Categorized | Health

Doctors, Healthcare Workers: Hospitalized With COVID-19

By Carol Duff, MSN, BA, RN 

Health Editor’s Note: It is no surprise that we are now seeing COVID-19 infections in doctors and healthcare workers.  These are the people who are near many infective people during their shifts while the do their jobs, taking care of sick people.  They cannot work from home.  The nature of their job means they cannot adhere to social/physical distancing. If there is a “front line” for COVID-19, the nurses, doctors, healthcare workers, hospital maintenance personnel, and all who care for the ill are on the front line and deserve our heart felt thanks for continuing to do their jobs despite the hazards they endure…..Carol

Clinicians’ COVID-19 Front-Line Fears; Healthcare Worker Hospitalizations Begin

by Kristina Fiore, Director of Enterprise & Investigative Reporting, MedPage Today

Welcome to the latest edition of Investigative Roundup, highlighting some of the best investigative reporting on healthcare each week.

Clinicians’ COVID-19 Front-Line Fears

The anxiety felt by healthcare workers on the front lines of the coronavirus pandemic is unlike anything most have experienced in their careers, the New York Times reports.

“Now that we see front-line providers that are on ventilators, it is really driving it home,” Stephen Anderson, MD, who has been an emergency physician in suburban Seattle for 35 years, told the Times.

In emergency rooms across the country, doctors and nurses are suddenly wary of anyone walking in the door with a cough. It’s particularly stressful for these providers who have to deal with emergencies but may not know the infective status of the patient. ICU workers, on the other hand, know they’re exposed to the virus frequently.

All of that anxiety is compounded by the threat of shortages of personal protective equipment. Anderson said his hospital was down to a 2-day supply of surgical masks, which translated to one mask per shift. He has to remove it and clean it each time he takes it off and on.

“That may sound just like a nuisance, but when you’re potentially touching something that has the virus that could kill you on it, and you’re doing it 25 times a shift, it’s kind of nerve-racking,” he told the Times.

Docs, Other Workers Hospitalized with COVID-19

Their anxiety is justified as reports of healthcare workers being treated for coronavirus infection start to roll in.

The New York Times reports that two emergency physicians are in critical condition with coronavirus. One from EvergreenHealth Medical Center in Kirkland, Washington — where many of the Seattle-area COVID-19 cases are being treated — is in his 40s and is in critical but stable condition. The other, James Pruden, MD, of St. Joseph’s Regional Medical Center in Paterson New Jersey, is in isolation in intensive care. He’s in his 70s and from Teaneck, the town at the epicenter of New Jersey’s outbreak. Pruden led the hospital’s emergency preparedness team, and was admitted several days ago with upper respiratory problems.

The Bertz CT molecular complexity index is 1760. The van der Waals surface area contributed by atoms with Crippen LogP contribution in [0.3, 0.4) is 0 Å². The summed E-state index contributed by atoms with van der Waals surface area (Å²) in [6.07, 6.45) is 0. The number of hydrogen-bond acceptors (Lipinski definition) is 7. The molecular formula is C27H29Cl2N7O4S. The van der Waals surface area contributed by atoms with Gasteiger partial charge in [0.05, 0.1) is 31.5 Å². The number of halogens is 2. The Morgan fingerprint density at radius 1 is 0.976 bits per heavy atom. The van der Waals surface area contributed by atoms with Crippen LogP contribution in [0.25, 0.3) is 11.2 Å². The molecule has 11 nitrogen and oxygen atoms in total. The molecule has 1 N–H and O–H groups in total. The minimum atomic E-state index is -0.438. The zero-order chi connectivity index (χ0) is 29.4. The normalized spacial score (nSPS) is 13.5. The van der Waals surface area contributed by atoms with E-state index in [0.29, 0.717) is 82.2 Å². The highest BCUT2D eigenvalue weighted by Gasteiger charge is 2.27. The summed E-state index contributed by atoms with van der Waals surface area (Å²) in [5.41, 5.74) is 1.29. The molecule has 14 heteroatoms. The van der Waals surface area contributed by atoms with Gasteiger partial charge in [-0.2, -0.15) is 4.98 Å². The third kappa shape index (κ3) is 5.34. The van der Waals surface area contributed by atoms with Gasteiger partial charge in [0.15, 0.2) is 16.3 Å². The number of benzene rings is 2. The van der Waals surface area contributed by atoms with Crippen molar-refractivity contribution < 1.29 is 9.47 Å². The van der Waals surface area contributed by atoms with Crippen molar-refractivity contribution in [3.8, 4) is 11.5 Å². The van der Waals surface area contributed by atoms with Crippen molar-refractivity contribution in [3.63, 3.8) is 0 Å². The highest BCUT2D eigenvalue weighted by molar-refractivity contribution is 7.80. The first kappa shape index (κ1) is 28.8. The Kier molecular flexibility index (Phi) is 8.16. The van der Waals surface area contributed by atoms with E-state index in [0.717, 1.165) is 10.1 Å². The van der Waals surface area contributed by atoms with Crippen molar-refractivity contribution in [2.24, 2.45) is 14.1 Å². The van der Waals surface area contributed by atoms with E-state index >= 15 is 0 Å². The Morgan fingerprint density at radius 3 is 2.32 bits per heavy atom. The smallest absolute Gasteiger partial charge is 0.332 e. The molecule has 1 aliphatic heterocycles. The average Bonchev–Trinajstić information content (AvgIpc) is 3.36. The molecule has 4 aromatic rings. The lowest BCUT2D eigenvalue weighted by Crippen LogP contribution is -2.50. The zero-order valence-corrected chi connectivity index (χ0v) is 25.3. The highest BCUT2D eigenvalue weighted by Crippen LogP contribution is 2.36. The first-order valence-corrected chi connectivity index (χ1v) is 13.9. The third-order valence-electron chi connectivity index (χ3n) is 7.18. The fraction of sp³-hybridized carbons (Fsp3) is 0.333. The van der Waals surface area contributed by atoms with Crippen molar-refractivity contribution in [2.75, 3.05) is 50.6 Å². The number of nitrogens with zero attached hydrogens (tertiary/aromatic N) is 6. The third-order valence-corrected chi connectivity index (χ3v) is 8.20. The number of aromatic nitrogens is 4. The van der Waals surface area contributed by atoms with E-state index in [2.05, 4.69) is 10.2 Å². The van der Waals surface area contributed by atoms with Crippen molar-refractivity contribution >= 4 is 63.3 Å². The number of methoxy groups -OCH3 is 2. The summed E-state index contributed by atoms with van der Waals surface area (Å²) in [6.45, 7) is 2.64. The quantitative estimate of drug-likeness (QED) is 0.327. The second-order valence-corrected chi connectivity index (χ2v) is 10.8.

Also in Teaneck, three of 11 patients at Holy Name Medical Center are hospital employees.

A 32-year-old emergency physician from the University of California San Francisco is self-quarantined at home with mild symptoms after testing positive for coronavirus. He went to a conference for ED physicians at a New York City hotel on the weekend of March 7 and 8, and felt unwell when he returned home a few days later.

Five staff members at Memorial Sloan Kettering Cancer Center in New York City have tested positive for the virus, along with three patients. Also, nine healthcare workers at Emory’s health system in Atlanta have also tested positive, according to CNN.

Seattle Lab Plays Role in Boosting Tests

A lab at the University of Washington School of Medicine played a key role in opening the door to wider coronavirus testing in the U.S., even though national efforts are still lagging, Kaiser Health News reports.

Keith Jerome, MD, PhD, and Alex Greninger, MD, PhD, of the virology lab in the South Lake Union neighborhood of Seattle, started working on a coronavirus test as soon as Chinese scientists published the genetic sequence of the virus in January.

“We knew from China, we knew from South Korea, that when this virus comes into your community, you could be running hundreds of tests a day,” Jerome told KHN. “No one lab has the capacity to do what was needed in Wuhan.”

At first, the CDC was the only facility in the country that was authorized to test for the virus, but it became backlogged as demand grew — and because there were flaws in the tests it sent to state and local labs.

While Greninger pressed FDA to ease requirements that prevented labs from testing sick patients, the team found a loophole that enabled them to start testing samples. On Feb. 28, their first test came back positive, confirming community spread. The next day, FDA granted a waiver to let private and academic labs start testing for coronavirus.

Soon thereafter, the lab was churning out tests, anticipating it will soon be able to do somewhere from 2,000 to 2,500 tests a day, eventually going up to 5,000 tests daily.

On a recent day, about 9% of tests came back positive: “It shows the virus is out there,” Jerome told KHN. “And there’s more than most people realize.”

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